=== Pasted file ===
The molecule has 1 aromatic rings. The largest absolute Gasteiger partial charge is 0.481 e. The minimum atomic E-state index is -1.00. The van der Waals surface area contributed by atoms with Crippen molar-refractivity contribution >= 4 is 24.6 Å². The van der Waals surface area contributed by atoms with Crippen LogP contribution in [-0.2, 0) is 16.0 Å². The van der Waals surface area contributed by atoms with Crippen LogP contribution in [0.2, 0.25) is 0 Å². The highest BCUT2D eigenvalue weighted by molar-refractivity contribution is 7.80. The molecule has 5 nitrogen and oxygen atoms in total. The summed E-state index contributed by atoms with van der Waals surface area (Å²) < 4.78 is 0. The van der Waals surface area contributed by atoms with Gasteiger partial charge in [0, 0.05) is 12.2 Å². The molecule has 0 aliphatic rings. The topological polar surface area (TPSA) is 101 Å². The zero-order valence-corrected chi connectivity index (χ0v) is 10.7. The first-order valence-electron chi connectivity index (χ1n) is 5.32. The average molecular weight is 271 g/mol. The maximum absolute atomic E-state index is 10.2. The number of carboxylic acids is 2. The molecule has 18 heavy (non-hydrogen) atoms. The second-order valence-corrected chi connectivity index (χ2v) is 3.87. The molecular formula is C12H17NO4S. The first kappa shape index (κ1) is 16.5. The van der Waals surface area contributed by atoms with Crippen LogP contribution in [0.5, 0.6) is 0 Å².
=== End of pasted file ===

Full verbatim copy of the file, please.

The molecule has 1 aromatic rings. The largest absolute Gasteiger partial charge is 0.481 e. The minimum atomic E-state index is -1.00. The van der Waals surface area contributed by atoms with Crippen molar-refractivity contribution >= 4 is 24.6 Å². The van der Waals surface area contributed by atoms with Crippen LogP contribution in [-0.2, 0) is 16.0 Å². The van der Waals surface area contributed by atoms with Crippen LogP contribution in [0.2, 0.25) is 0 Å². The highest BCUT2D eigenvalue weighted by molar-refractivity contribution is 7.80. The molecule has 5 nitrogen and oxygen atoms in total. The summed E-state index contributed by atoms with van der Waals surface area (Å²) < 4.78 is 0. The van der Waals surface area contributed by atoms with Gasteiger partial charge in [0, 0.05) is 12.2 Å². The molecule has 0 aliphatic rings. The topological polar surface area (TPSA) is 101 Å². The zero-order valence-corrected chi connectivity index (χ0v) is 10.7. The first-order valence-electron chi connectivity index (χ1n) is 5.32. The average molecular weight is 271 g/mol. The maximum absolute atomic E-state index is 10.2. The number of carboxylic acids is 2. The molecule has 18 heavy (non-hydrogen) atoms. The second-order valence-corrected chi connectivity index (χ2v) is 3.87. The molecular formula is C12H17NO4S. The first kappa shape index (κ1) is 16.5. The van der Waals surface area contributed by atoms with Crippen LogP contribution in [0.5, 0.6) is 0 Å².